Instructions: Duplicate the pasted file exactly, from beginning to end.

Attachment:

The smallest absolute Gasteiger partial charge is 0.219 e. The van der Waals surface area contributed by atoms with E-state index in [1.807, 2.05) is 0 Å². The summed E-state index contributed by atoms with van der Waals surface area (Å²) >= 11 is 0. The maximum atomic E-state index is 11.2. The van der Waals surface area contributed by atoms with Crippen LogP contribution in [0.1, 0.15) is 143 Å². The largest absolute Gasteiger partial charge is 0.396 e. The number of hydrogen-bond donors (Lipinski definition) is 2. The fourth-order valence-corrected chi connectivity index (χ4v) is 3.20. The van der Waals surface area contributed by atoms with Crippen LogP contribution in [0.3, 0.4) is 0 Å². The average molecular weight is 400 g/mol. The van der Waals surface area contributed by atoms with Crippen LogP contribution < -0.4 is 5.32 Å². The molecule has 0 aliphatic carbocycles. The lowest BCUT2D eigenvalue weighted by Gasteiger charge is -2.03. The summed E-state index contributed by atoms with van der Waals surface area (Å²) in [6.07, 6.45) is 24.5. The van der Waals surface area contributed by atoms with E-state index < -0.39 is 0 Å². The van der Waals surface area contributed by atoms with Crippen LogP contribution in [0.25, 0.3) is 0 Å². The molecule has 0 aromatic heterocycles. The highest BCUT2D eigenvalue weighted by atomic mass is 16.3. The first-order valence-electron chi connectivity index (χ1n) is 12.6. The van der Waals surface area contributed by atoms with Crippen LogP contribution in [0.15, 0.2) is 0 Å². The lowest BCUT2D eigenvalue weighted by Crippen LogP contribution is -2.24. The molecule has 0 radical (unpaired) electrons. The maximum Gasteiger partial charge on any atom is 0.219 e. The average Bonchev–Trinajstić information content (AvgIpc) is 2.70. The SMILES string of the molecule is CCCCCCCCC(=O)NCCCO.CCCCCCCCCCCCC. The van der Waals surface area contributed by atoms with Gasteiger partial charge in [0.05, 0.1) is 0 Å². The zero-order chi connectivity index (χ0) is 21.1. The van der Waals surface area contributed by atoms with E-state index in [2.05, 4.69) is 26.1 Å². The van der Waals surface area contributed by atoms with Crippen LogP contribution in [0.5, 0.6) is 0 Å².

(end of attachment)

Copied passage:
The smallest absolute Gasteiger partial charge is 0.219 e. The van der Waals surface area contributed by atoms with E-state index in [1.807, 2.05) is 0 Å². The summed E-state index contributed by atoms with van der Waals surface area (Å²) >= 11 is 0. The maximum atomic E-state index is 11.2. The van der Waals surface area contributed by atoms with Crippen LogP contribution in [0.1, 0.15) is 143 Å². The largest absolute Gasteiger partial charge is 0.396 e. The number of hydrogen-bond donors (Lipinski definition) is 2. The fourth-order valence-corrected chi connectivity index (χ4v) is 3.20. The van der Waals surface area contributed by atoms with Crippen LogP contribution in [0.3, 0.4) is 0 Å². The average molecular weight is 400 g/mol. The van der Waals surface area contributed by atoms with Crippen LogP contribution < -0.4 is 5.32 Å². The molecule has 0 aliphatic carbocycles. The lowest BCUT2D eigenvalue weighted by Gasteiger charge is -2.03. The summed E-state index contributed by atoms with van der Waals surface area (Å²) in [6.07, 6.45) is 24.5. The van der Waals surface area contributed by atoms with E-state index < -0.39 is 0 Å². The van der Waals surface area contributed by atoms with Crippen LogP contribution in [0.25, 0.3) is 0 Å². The molecule has 0 aromatic heterocycles. The highest BCUT2D eigenvalue weighted by atomic mass is 16.3. The first-order valence-electron chi connectivity index (χ1n) is 12.6. The van der Waals surface area contributed by atoms with Crippen LogP contribution in [0.15, 0.2) is 0 Å². The lowest BCUT2D eigenvalue weighted by Crippen LogP contribution is -2.24. The molecule has 0 radical (unpaired) electrons. The maximum Gasteiger partial charge on any atom is 0.219 e. The average Bonchev–Trinajstić information content (AvgIpc) is 2.70. The SMILES string of the molecule is CCCCCCCCC(=O)NCCCO.CCCCCCCCCCCCC. The van der Waals surface area contributed by atoms with Gasteiger partial charge in [0.05, 0.1) is 0 Å². The zero-order chi connectivity index (χ0) is 21.1. The van der Waals surface area contributed by atoms with E-state index in [2.05, 4.69) is 26.1 Å². The van der Waals surface area contributed by atoms with Crippen LogP contribution in [0.5, 0.6) is 0 Å².